Benjamin Barry is an advertising executive and ladies' man who, to win a big campaign, bets that he can make a woman fall in love with him in 10 days. Andie Anderson covers the "How To" beat for "Composure" magazine and is assigned to write an article on "How to Lose a Guy in 10 days." They meet in a bar shortly after the bet is made.
A woman who, by a promise made years earlier, is supposed to marry her best friend in three weeks, even though she doesn't want to. When she finds out that he's marrying someone else, she becomes jealous and tries to break off the wedding.Written by
Robert Krzanowski <firstname.lastname@example.org>
Or at least the performance of Rupert Everett as the utterly cliched and beyond pointless gay friend was. I remember things acting like he was "deprived" because he was no nominated for an Oscar for his work and why? All he did was spout a bunch of nonsensical lines, sing a song in a restaraunt and fall down for no appearant reason. Gee, how many actors can do that? About a thousand. And many can probably do a better job than he did.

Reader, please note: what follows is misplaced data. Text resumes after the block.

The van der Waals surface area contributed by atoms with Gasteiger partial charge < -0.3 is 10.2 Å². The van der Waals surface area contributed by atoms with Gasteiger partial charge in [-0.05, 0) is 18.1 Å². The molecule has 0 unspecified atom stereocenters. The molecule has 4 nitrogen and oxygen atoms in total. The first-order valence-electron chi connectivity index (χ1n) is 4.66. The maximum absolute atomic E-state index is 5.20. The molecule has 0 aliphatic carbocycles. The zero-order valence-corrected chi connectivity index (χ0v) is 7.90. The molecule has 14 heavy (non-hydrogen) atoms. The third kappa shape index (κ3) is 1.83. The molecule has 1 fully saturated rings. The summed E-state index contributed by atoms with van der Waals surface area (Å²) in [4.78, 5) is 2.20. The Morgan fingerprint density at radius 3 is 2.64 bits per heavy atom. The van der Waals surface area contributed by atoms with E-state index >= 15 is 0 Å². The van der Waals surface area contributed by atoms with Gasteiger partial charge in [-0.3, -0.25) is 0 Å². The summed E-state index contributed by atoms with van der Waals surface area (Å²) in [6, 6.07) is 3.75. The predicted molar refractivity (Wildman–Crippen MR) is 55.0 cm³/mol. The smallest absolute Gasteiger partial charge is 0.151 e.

And if this movie didn't have Rupert Everett being all pointless, it would have still gone on unaffected, but it would not have made me like it. A big waste of a free video rental coupon that I was stuck having to watch, the whole film was basically a chance for Julia Roberts to regain herself from a long string a flops. It was a hit, but it shouldn't have been. I've seen many better films than this, with it's dull and occasionally childish story of a Julianne(Roberts'), whose best friend Michael (the usually reliable Dermott Mulroney stuck with a wooden, charisma-free character if there ever was one) is getting married to the nauseating "twenty-year-old" Kimmy(Cameron Diaz, who is, well, quite nauseating and none too interesting herself), which makes her quite jealous. Roberts engages in a bunch of predictable schemes to get Kimmy away from Michael and everything goes just the way you would expect it to go.
And sprinkled in this tired script are childish, ridiculous scenes, such as Roberts and Diaz having a fight in a bathroom with overdone extra watching, characters called "The Slut Cousins"(did a child write this?), and, well, all of the supporting characters in this one are quite ridiculous. I'm not sure who wrote this, but they probably thought to themselves, "let's make a 'cute,' 'formulatic,' love story with a bunch of goofy characters and funny scenes. The entire film basically runs like somebody trying to do that. And not very successfully.
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